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NEW YORK — As she struggled through yet another difficult class last year, Marleny Hernandez felt her dream of becoming a nurse slipping away — again.

She was halfway through a two-year associate degree program at Borough of Manhattan Community College. Hernandez, a 33-year-old mother of four and high school dropout, had already overcome an array of obstacles on her nearly five-year journey.

“No matter how much I studied, I was failing,” Hernandez said, recalling the pediatric and medical-surgical care course that almost felled her. “I was just so frustrated.”

Hernandez had persevered through a difficult pregnancy, the demands of children, a job as a home health care aide and her other tough courses. But now the professional degree that could propel her entire family toward the economic stability they had never known was vanishing from sight.

“I was crying so much I didn’t know I was able to create any more tears,” said Hernandez, a petite woman with a mass of curly brown hair who lives in a two-bedroom public housing apartment in East Harlem with her husband and four children.

Overall, students who are parents are 10 times less likely to complete a bachelor’s degree within five years than students who are not.

The odds of continuing were not in her favor. More than one in five college students are parents, according to the Institute for Women’s  Policy Research, and some 42 percent of them attend community colleges. Overall, students who are parents are 10 times less likely to complete a bachelor’s degree within five years than students who are not.

Nursing, the nation’s largest health care profession, has always been among the hardest majors at BMCC. It’s also a nearly surefire way into a recession-proof career that pays well, especially this year, as a pandemic has stretched the U.S. health care system to its limits and accelerated the demand for qualified health care professionals.

For Hernandez, the pandemic was not turning out to be an opportunity. It was her biggest obstacle yet.

Marleny Hernandez often studied for her final exams with 2-year-old Jayce on her lap. Credit: Liz Willen/The Hechinger Report

When the coronavirus began its dramatic and insidious spread, with New York City at the epicenter nationally, Hernandez became sick.First, her asthma acted up. Soon, she had chills, a fever and a headache that wouldn’t quit. Then she lost her senses of taste and smell. There were few tests available for coronavirus at the time, so she didn’t get one. Her resolve to stay in school weakened.

“I think I am going to withdraw this semester,” she wrote in a March 29 email to Cecilia Scott-Croff, the director of BMCC’s Early Childhood Center, where her 2-year-old son, Jayce, and 6-year-old daughter, Anjerlin, had been regulars. “I am very stressed with everything that’s going on, and then I was really sick. I couldn’t study the way I wanted to.”

A few days later, she got a call from Marva Craig, BMCC’s vice president of student affairs, urging her to stick it out and reminding her how badly nurses were needed now.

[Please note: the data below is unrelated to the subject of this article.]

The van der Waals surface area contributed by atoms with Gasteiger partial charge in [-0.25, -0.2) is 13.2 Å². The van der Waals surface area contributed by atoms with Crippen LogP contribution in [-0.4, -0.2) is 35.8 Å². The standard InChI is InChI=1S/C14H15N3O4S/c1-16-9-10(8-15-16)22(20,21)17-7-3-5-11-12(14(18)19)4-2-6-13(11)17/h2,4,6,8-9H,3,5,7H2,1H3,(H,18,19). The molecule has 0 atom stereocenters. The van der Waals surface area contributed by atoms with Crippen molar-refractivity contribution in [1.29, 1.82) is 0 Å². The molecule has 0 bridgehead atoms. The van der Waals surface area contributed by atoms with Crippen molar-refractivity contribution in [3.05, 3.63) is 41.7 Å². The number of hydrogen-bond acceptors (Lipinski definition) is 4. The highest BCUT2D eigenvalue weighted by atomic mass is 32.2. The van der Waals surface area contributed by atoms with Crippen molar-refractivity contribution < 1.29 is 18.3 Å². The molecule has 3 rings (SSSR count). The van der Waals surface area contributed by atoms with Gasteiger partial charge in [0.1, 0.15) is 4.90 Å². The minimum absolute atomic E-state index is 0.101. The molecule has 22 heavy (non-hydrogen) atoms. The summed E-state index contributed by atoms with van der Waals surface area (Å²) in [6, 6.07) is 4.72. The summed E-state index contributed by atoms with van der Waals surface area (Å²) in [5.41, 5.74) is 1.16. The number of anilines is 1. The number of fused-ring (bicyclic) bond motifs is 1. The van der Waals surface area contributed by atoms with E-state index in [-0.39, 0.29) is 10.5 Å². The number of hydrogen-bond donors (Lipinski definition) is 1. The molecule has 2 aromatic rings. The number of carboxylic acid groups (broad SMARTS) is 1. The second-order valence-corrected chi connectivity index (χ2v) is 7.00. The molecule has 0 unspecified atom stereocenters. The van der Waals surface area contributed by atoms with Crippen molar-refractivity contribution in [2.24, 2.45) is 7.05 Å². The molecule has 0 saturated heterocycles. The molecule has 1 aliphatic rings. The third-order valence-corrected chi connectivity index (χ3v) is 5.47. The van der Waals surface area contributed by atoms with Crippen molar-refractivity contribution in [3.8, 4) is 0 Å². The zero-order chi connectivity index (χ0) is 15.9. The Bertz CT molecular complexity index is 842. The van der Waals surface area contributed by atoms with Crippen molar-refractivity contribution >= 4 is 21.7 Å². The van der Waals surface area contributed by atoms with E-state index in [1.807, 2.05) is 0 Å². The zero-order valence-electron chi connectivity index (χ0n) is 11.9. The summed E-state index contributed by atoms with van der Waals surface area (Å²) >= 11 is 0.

“You can do it,” Craig insisted. Hernandez wasn’t so sure.


Becoming a nurse

One truth has emerged during these dark pandemic
months: the U.S. faces a dire shortage of nurses. Yet our
reporting has discovered just how difficult it is to educate
and train the next generation of nurses.
Higher education
is falling behind, hospitals are stretched thin and getting
through programs can be an arduous journey.

Second chance

Parents like Hernandez have particular challenges when they go back to school. They most often enroll at community colleges, where students are usually older and working and often the first in their families to attend college, and where graduation rates are notoriously dismal. Such students are also the most likely to change their plans, recent research shows.

Even before the pandemic, many student parents struggled with hunger and homelessness, hurting their chances of finishing degrees in programs that could guide them out of poverty toward a stable middle-class life — programs like nursing.   

Hernandez knows things might have turned out differently for her if she had not made some missteps as a teenager.

Marleny Hernandez outside her apartment in East Harlem with her mother Nancy and daughter, Anjerlin, in East Harlem. Credit: Liz Willen/The Hechinger Report

She came to the United States from the Dominican Republic at age 3 with her mother, who still doesn’t speak English. She became the family translator.

They lived in various apartments in the Bronx, where Hernandez excelled in school. She remembers being named valedictorian of her junior high, and as a result winning a scholarship to St. Pius V, an all-girls Catholic high school (since closed).

In her sophomore year, she fell for Cliff Robinson, two years older and no longer in school. He had trouble holding down a job, she said. Hernandez became pregnant in her junior year, and again a little over a year later.  She never got her diploma, but she earned her GED and enrolled in a certificate program to become a medical assistant.

Those were difficult years. Her second son, Nasiir, slept little and didn’t speak. He was diagnosed with autism at 18 months, and needed special services and early intervention programs.

There were more setbacks. Robinson still couldn’t hold down a job. The couple argued. One day in June 2012, Hernandez told him to leave. He then picked up a gun she didn’t know he owned and shot himself in the head, while the children slept nearby. The medical examiner ruled his death a suicide.